The ZX80 Operating Manual

Sinclair ZX Spectrum
LOOPING THE LOOP
Because loops are so useful some special statements have been devised to make it easy to use them.

Program for printing J:

10 FOR J= 1 TO 152     (use SHIFT 4 for TO)
20 PRINT "$";
60 NEXT J

In chapter 9 it took 5 lines of program to get the same result using IF and GO TO statements. Note the ; after the PRINT statement. This tells the computer to print each J immediately after its predecessor. Try running this program. It's a pity that one can't have a dollar bill for each $ sign printed.

In BASIC these loops are normally called FOR loops. They are also widely known as DO loops (because other languages, such as FORTRAN, use DO instead of FOR).

There is nothing to stop us from putting a loop inside another loop - or putting several loops in:

Add the following lines to the program

30 FOR I = 1 TO 3
40 PRINT
50 NEXT I

The Flowchart for this program is


You can jump out of a loop at any time. If you do this the loop control variable, will remain at whatever value if had got to when you jumped out. In our case the loop control variables were J for the major loop and I for the minor loop.

Try jumping out of the major loop at J = 100 add:

15 IF J = 100 THEN GO TO 1000
1000 STOP

Run this. You'll see that you get fewer $'s and 's. Get into command mode.

Now type PRINT J NEWLINE

The computer responds with 100

This shows two things

1. J was 100 when the program jumped out of the loop and stopped.

2. You can use PRINT to find out what state the control variables (or other variable) were in when the program stopped. This is especially useful when you are debugging programs.

If the loop is completed successfully for all values of J up to 152 (in this case) the control variable will be left at 153. This is because the NEXT J statement not only tests the value of but also increments J by 1. Some BASIC'S allow you to increment the control variable by other amounts, but this isn't possible on the ZX-80 (It's not a very useful feature anyway.)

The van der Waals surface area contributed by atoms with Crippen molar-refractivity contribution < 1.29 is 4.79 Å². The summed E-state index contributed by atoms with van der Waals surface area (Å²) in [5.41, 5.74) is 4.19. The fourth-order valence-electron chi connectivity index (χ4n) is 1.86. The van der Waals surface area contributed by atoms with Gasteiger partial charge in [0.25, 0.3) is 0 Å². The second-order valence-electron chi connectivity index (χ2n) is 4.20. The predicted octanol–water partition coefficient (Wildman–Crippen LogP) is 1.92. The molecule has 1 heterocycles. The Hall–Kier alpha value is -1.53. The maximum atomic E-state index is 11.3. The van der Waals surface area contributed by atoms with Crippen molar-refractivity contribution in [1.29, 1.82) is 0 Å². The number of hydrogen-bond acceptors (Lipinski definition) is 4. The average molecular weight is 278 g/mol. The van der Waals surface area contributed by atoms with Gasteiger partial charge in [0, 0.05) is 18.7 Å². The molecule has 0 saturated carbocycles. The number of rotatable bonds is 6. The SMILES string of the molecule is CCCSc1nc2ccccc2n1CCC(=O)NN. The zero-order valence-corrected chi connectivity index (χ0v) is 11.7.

All this is quite straightforward.


defines what variable you want to use, what value it should start at and at what value of control variable you want to leave the loop.

NEXT J reminds the computer that it is in a loop and tells it what variable it should be testing and (in fact) where it should jump back to if the loop isn't finished.

You can start at any value you like - try starting at J = 100.

The computer will go round the loop M - N + 1 times.

DON'T EVER jump into a loop unless you have just jumped out of it if you do the computer will skip the FOR statement and will get very confused because it won't know what the control variable is, what it should start at and what it should finish at. It will do the best it can but it will probably stop when it gets to the NEXT statement. The error message will be of the form

1/LINE No. where 1 means "no FOR statement to match this NEXT statement",
or 2/LINE No. where 2 means "variable name not found".

You can try this by adding to the program:

5 GO TO 20

and running, and then adding

4 LET J = 4

and running (you must say RUN, not GO TO 4).

This will jump the ZX-80 into the major loop and it will stop when it gets to statement 60 (NEXT J) giving the error message 2/60 or 1/60.

In chapter 6 there was a program to divide one number by another to give a quotient to 3 decimal places.

Here is a program to give any number of decimal places. Statement 10 is a remark. The computer disregards REM statements when it executes programs. It's often useful to put comments and remarks into programs so that you can remind yourself what the program does when you look at it, often months later!

10 REM HIGH PRECISION DIVISION
20 PRINT "HOW MANY DECIMAL PLACES?"
30 INPUT D
40 PRINT "DIVIDEND?"
50 INPUT R
60 PRINT "DIVISOR?"
70 INPUT Y
80 LET Z = R/Y
90 LET R=R-Z*Y
100 PRINT "QUOTIENT IS "; Z; ";.;
110 FOR J=1 TO D          (110 to 150 evaluate